S&P: $175B Decline in U.S. Corporate CAPEX Since Recession
Deferred capital spending totaled $175 billion from 2009 through 2011 for rated corporate issuers in the U.S., according to a report published by Standard & Poor’s. This could spell trouble down the road for companies that have added cash to their balance sheets while neglecting capital improvements, particularly for lower rated companies, S&P said.
“This historic deficiency in CAPEX is especially noteworthy as strong operating cash flow during this period enabled companies to enhance their liquidity,” said Andrew Chang, Standard & Poor’s credit analyst.
“It is a bit like ‘robbing Peter to pay Paul,'” he commented. “Companies not reinvesting in the future for product innovation, manufacturing efficiency, and technological advances may be exposing themselves to becoming competitively disadvantaged in the future.”
He noted that over the longer term, as the operating environment improves and equipment ages, CAPEX will have to return to more normal historical levels.
“With margins already tightly squeezed, any external shocks (domestic or overseas) could reduce profitability and the cash flow needed to fund the necessary investments,” he said.
In the report, “The Credit Overhang: U.S. Corporations Have Underinvested By $175 Billion To Bolster Cash,” Standard & Poor’s noted that underinvestment in CAPEX was more pronounced among speculative-grade issuers, which Standard & Poor’s estimates underinvested by about 20% through the three-year period, when compared with pre-recession CAPEX levels, versus about 4% for investment-grade issuers. Furthermore, despite good growth through the first half of 2012, business spending appears to be declining once again according to Commerce Department data released Nov. 29, indicating potential scaling-back of long-term investments entering 2013.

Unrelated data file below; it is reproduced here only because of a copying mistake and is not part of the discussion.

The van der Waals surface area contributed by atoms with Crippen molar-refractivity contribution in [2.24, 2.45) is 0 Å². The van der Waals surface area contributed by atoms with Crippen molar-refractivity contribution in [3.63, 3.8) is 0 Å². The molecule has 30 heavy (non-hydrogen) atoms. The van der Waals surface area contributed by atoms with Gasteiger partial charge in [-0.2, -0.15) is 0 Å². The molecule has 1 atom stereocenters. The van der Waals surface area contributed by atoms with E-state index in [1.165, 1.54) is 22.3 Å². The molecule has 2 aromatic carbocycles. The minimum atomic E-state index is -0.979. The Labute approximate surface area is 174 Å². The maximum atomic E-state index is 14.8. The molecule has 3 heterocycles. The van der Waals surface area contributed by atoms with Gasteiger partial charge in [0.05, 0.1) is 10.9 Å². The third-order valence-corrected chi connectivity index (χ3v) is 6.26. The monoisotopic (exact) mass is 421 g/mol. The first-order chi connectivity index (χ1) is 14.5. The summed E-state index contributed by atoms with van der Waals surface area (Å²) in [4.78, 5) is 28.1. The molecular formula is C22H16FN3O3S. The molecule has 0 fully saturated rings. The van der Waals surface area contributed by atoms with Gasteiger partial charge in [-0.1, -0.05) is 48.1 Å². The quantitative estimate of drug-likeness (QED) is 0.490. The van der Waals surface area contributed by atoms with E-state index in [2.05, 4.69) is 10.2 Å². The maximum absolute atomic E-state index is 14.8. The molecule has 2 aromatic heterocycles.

The implications are significant because upcoming debt maturities are concentrated among speculative-grade issuers, who have not benefited as much from the overall strengthening of liquidity. Standard & Poor’s believes that many of these companies preserved their liquidity, partially by deferring capital spending.
“In fact, we believe an argument can be made that this underinvestment has artificially inflated the overall corporate liquidity in recent years,” Chang said.
Based on S&P’s analysis of the U.S. nonfinancial corporate issuers Standard & Poor’s has rated over the past five years (this includes approximately 1,400 issuers rated as of December 2007), capital spending plunged 21.2% year over year in 2009, significantly higher than the 13.3% revenue decline, as management deferred spending for all but the most critical projects. The belt-tightening continued in 2010. While revenues rebounded 10% year over year, capital spending again lagged, rising a more modest 6.5%. As a percentage of revenues, CAPEX margin fell from 7.5% in 2008 to 6.8% in 2009 and declined again to 6.6% in 2010 as it failed to match the growth in revenues.
To read S&P’s news release, click here.